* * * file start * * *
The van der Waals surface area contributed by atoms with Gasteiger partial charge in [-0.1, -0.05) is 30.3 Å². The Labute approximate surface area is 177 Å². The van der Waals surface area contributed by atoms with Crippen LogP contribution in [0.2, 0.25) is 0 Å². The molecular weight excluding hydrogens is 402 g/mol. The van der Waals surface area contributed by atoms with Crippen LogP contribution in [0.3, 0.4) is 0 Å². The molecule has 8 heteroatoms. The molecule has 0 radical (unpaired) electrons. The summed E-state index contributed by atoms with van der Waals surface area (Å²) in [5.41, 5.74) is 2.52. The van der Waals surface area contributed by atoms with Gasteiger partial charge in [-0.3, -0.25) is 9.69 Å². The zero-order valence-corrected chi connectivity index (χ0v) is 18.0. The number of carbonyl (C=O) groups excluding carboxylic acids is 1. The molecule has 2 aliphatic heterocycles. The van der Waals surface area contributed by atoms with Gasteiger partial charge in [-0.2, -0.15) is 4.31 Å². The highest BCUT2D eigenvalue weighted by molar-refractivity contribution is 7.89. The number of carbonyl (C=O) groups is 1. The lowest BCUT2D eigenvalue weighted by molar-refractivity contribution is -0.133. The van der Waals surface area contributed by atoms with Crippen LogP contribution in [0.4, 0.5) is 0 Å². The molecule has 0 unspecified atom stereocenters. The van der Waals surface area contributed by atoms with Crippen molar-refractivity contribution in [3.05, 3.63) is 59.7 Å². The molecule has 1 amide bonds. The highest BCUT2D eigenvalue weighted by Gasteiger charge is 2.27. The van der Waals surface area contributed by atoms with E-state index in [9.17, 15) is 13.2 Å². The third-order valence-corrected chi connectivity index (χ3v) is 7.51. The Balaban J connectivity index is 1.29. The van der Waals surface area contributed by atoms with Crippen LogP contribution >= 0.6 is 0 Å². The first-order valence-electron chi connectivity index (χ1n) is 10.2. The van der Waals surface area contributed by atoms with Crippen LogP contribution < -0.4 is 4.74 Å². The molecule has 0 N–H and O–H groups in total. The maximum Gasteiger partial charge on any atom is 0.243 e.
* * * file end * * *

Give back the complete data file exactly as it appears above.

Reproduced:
The van der Waals surface area contributed by atoms with Gasteiger partial charge in [-0.1, -0.05) is 30.3 Å². The Labute approximate surface area is 177 Å². The van der Waals surface area contributed by atoms with Crippen LogP contribution in [0.2, 0.25) is 0 Å². The molecular weight excluding hydrogens is 402 g/mol. The van der Waals surface area contributed by atoms with Crippen LogP contribution in [0.3, 0.4) is 0 Å². The molecule has 8 heteroatoms. The molecule has 0 radical (unpaired) electrons. The summed E-state index contributed by atoms with van der Waals surface area (Å²) in [5.41, 5.74) is 2.52. The van der Waals surface area contributed by atoms with Gasteiger partial charge in [-0.3, -0.25) is 9.69 Å². The zero-order valence-corrected chi connectivity index (χ0v) is 18.0. The number of carbonyl (C=O) groups excluding carboxylic acids is 1. The molecule has 2 aliphatic heterocycles. The van der Waals surface area contributed by atoms with Gasteiger partial charge in [-0.2, -0.15) is 4.31 Å². The highest BCUT2D eigenvalue weighted by molar-refractivity contribution is 7.89. The number of carbonyl (C=O) groups is 1. The lowest BCUT2D eigenvalue weighted by molar-refractivity contribution is -0.133. The van der Waals surface area contributed by atoms with Crippen LogP contribution in [0.4, 0.5) is 0 Å². The molecule has 0 unspecified atom stereocenters. The van der Waals surface area contributed by atoms with Crippen molar-refractivity contribution in [3.05, 3.63) is 59.7 Å². The molecule has 1 amide bonds. The highest BCUT2D eigenvalue weighted by Gasteiger charge is 2.27. The van der Waals surface area contributed by atoms with E-state index in [9.17, 15) is 13.2 Å². The third-order valence-corrected chi connectivity index (χ3v) is 7.51. The Balaban J connectivity index is 1.29. The van der Waals surface area contributed by atoms with Crippen LogP contribution >= 0.6 is 0 Å². The first-order valence-electron chi connectivity index (χ1n) is 10.2. The van der Waals surface area contributed by atoms with Crippen LogP contribution < -0.4 is 4.74 Å². The molecule has 0 N–H and O–H groups in total. The maximum Gasteiger partial charge on any atom is 0.243 e.